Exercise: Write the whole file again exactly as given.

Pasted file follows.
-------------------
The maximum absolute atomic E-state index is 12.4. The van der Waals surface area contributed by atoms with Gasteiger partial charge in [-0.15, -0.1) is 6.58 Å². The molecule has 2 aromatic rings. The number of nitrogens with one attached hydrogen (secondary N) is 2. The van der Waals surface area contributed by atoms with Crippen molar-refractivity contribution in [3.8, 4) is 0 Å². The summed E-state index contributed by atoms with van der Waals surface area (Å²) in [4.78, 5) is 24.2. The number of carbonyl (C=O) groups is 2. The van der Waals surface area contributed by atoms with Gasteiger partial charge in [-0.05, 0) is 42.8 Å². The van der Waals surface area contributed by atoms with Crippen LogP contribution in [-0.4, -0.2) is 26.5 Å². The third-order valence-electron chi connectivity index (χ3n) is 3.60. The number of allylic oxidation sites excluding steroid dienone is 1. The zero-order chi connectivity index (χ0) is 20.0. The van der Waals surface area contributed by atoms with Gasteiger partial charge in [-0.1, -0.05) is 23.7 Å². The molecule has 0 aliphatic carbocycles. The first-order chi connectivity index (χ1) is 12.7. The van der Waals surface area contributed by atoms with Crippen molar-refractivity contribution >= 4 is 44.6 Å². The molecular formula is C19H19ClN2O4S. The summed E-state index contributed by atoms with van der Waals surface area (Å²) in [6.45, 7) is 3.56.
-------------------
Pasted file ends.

The maximum absolute atomic E-state index is 12.4. The van der Waals surface area contributed by atoms with Gasteiger partial charge in [-0.15, -0.1) is 6.58 Å². The molecule has 2 aromatic rings. The number of nitrogens with one attached hydrogen (secondary N) is 2. The van der Waals surface area contributed by atoms with Crippen molar-refractivity contribution in [3.8, 4) is 0 Å². The summed E-state index contributed by atoms with van der Waals surface area (Å²) in [4.78, 5) is 24.2. The number of carbonyl (C=O) groups is 2. The van der Waals surface area contributed by atoms with Gasteiger partial charge in [-0.05, 0) is 42.8 Å². The van der Waals surface area contributed by atoms with Crippen LogP contribution in [-0.4, -0.2) is 26.5 Å². The third-order valence-electron chi connectivity index (χ3n) is 3.60. The number of allylic oxidation sites excluding steroid dienone is 1. The zero-order chi connectivity index (χ0) is 20.0. The van der Waals surface area contributed by atoms with Gasteiger partial charge in [-0.1, -0.05) is 23.7 Å². The molecule has 0 aliphatic carbocycles. The first-order chi connectivity index (χ1) is 12.7. The van der Waals surface area contributed by atoms with Crippen molar-refractivity contribution >= 4 is 44.6 Å². The molecular formula is C19H19ClN2O4S. The summed E-state index contributed by atoms with van der Waals surface area (Å²) in [6.45, 7) is 3.56.